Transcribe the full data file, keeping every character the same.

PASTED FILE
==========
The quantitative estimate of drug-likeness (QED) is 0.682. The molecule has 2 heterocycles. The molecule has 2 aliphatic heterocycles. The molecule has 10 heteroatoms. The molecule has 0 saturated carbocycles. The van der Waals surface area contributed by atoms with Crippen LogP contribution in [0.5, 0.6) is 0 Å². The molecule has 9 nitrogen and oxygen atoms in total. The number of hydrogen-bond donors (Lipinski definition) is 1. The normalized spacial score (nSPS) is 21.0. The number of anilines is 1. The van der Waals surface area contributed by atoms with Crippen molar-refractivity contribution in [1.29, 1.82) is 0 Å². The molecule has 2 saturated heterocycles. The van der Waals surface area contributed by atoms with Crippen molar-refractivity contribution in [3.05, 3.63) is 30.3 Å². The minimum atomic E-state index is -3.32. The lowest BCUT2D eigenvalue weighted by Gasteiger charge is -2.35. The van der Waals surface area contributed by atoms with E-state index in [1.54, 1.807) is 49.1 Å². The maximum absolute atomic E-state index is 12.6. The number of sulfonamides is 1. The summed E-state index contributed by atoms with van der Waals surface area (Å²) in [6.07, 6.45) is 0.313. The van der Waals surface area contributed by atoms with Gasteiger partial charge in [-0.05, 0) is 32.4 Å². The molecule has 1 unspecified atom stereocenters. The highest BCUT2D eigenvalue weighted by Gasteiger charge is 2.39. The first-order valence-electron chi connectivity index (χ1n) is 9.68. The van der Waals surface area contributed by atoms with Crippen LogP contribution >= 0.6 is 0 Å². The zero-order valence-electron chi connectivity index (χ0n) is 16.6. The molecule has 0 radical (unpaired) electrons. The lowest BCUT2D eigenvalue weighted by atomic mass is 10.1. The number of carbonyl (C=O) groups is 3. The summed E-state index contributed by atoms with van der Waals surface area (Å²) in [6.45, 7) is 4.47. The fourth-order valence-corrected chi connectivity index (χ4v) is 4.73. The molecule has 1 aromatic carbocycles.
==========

The quantitative estimate of drug-likeness (QED) is 0.682. The molecule has 2 heterocycles. The molecule has 2 aliphatic heterocycles. The molecule has 10 heteroatoms. The molecule has 0 saturated carbocycles. The van der Waals surface area contributed by atoms with Crippen LogP contribution in [0.5, 0.6) is 0 Å². The molecule has 9 nitrogen and oxygen atoms in total. The number of hydrogen-bond donors (Lipinski definition) is 1. The normalized spacial score (nSPS) is 21.0. The number of anilines is 1. The van der Waals surface area contributed by atoms with Crippen molar-refractivity contribution in [1.29, 1.82) is 0 Å². The molecule has 2 saturated heterocycles. The van der Waals surface area contributed by atoms with Crippen molar-refractivity contribution in [3.05, 3.63) is 30.3 Å². The minimum atomic E-state index is -3.32. The lowest BCUT2D eigenvalue weighted by Gasteiger charge is -2.35. The van der Waals surface area contributed by atoms with E-state index in [1.54, 1.807) is 49.1 Å². The maximum absolute atomic E-state index is 12.6. The number of sulfonamides is 1. The summed E-state index contributed by atoms with van der Waals surface area (Å²) in [6.07, 6.45) is 0.313. The van der Waals surface area contributed by atoms with Gasteiger partial charge in [-0.05, 0) is 32.4 Å². The molecule has 1 unspecified atom stereocenters. The highest BCUT2D eigenvalue weighted by Gasteiger charge is 2.39. The first-order valence-electron chi connectivity index (χ1n) is 9.68. The van der Waals surface area contributed by atoms with Crippen LogP contribution >= 0.6 is 0 Å². The zero-order valence-electron chi connectivity index (χ0n) is 16.6. The molecule has 0 radical (unpaired) electrons. The lowest BCUT2D eigenvalue weighted by atomic mass is 10.1. The number of carbonyl (C=O) groups is 3. The summed E-state index contributed by atoms with van der Waals surface area (Å²) in [6.45, 7) is 4.47. The fourth-order valence-corrected chi connectivity index (χ4v) is 4.73. The molecule has 1 aromatic carbocycles.